New Suez Canal success hinges on what happens on land

The Suez Canal Authority expects earnings from the canal to increase to an annual $13.2 billion in 2023 from the present $2.3bn.

The Suez Canal Authority expects earnings from the canal to increase to an annual US$13.2 billion in 2023 from the present $2.3bn. Khalil Hamra / AP Photo
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The Suez Canal’s potential in the coming years will owe more to events on its surrounding land than on its waters.

The new 35-kilometre channel parallel to the original 193km canal, which officially opens today, as well as the deepening of 37km of channels through two lakes shave off up to a day in waiting and transit time for boats using the waterway.

This should ensure that Suez remains competitive with its main rival, the Panama Canal, for cargo travelling between the east coast of Asia and the east coast of North America.

But the number of ships expected to use either waterway, while growing, is limited in the best of times, and some of Suez’s advantage is almost certain to be eroded by an entirely new canal that China plans to begin building by the end of the year in Nicaragua, not far from Panama. This third canal is set to begin operating in 2020.

This is why it is important not to drop the ball on the matter of the less glamorous supporting infrastructure on the land around the Suez Canal. The real money to be made from the waterway is not from transit fees, but from a wide range of land-based services for the transiting ships.

The Suez Canal Authority expects earnings from the canal to increase to an annual US$13.2 billion in 2023 from the present $5bn. Tens of billions more could be made in logistics and industry.

For far too long, the Egyptian government has ignored the commercial potential of the land around the canal, through which about 8 per cent of all the world’s seaborne shipping passes. These ships carry goods worth perhaps $2 trillion a year, mainly between Asia and Europe.

Imagine one of the world’s biggest and busiest expressway interchanges with hardly a petrol station, a convenience store or even an exit ramp to be found.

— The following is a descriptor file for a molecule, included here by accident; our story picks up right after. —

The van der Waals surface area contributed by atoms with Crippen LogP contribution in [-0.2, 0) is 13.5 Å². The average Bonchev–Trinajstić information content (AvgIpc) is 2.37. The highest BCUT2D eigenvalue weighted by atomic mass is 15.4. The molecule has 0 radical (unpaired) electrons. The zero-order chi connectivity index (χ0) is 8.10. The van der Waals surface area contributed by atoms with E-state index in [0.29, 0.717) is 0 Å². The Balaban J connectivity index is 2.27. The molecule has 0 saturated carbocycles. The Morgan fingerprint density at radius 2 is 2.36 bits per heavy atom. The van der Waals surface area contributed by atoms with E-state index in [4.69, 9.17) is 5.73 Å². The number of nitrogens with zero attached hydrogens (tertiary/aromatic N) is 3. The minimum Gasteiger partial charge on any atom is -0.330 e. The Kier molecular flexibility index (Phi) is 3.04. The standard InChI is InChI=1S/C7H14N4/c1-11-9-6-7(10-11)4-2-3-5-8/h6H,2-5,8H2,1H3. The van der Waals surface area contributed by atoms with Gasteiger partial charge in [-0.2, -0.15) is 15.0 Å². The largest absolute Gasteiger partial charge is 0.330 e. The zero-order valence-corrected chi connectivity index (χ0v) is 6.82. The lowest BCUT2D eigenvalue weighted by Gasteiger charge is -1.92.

The government under Hosni Mubarak belatedly began a series of initiatives in the late 1990s to exploit the location, including new ports and industrial zones at either end of the canal, but the work was slow, disjointed and often stifled by bureaucracy.

These included a 35 square km port at the northern end of the canal zone named East Port Said, which was designed partly as a transit hub for containers to be unloaded from giant cargo ships passing through the canal for distribution on smaller ships around the Mediterranean. Behind the port lies a separate, 40 sq km industrial zone.

Another Mubarak-era port, Sokhna at the canal’s southern end, has since become the main cargo port of Cairo, which lies 120km away via a purpose-built motorway. A 12 sq km industrial zone where factories already operate, including ammonia and fertilizer plants, lies nearby.

The government says it may spend up to $15bn on infrastructure, including electricity and water for irrigation, along the canal corridor.

Other new facilities, including container terminals and wet and dry bulk terminals, are also planned. Construction is set to begin next week of a small second channel at the northern mouth of the canal to allow ships easier access to the terminal at East Port Said.

The investment into the area’s economy should come as a relief to the residents of the cities along the canal, which were heavily damaged during Egypt’s wars with Israel. The depressed industrial town of Suez was the site of some of the country’s most violent protests during the 2011 demonstrations.

The newly set up General Authority for the Suez Canal Economic Zone is promising to create an economic hub that will include logistics, renewable energy, business parks and real estate developments.

The distribution hub at East Port Said should also be usefully exploited to load containers on to lorries for delivery by land to destinations in Egypt or beyond.

Egypt has never properly exploited its position as the land bridge between Asia and Africa. Eventually an overland road network could be created to tie into the cargo transit centre being created along the canal.

Part of this road network is already under construction, albeit slowly.

A coastal road has been completed linking Port Said with Alexandria and the Libyan border, and a new desert motorway is under construction from Cairo to Aswan.

One year ago, Egypt inaugurated a motorway leading across the Sudanese border, making it possible for the first time to drive a car from Suez to Khartoum on a paved trunk road. When a final stretch of road is completed in northern Kenya next year, it should be possible to drive a lorry all the way to South Africa.

A bridge that would link Egypt to Saudi Arabia by way of the Sinai Peninsula and across the Strait of Tiran was considered in 2011. But since then there has been little word of the project, which seems to have fallen dormant.

This is a shame, because a road that links Africa to Asia through Egypt would no doubt be a powerful spur to economic growth in the Suez Canal corridor.

Patrick Werr has worked as a financial writer in Egypt for 25 years.

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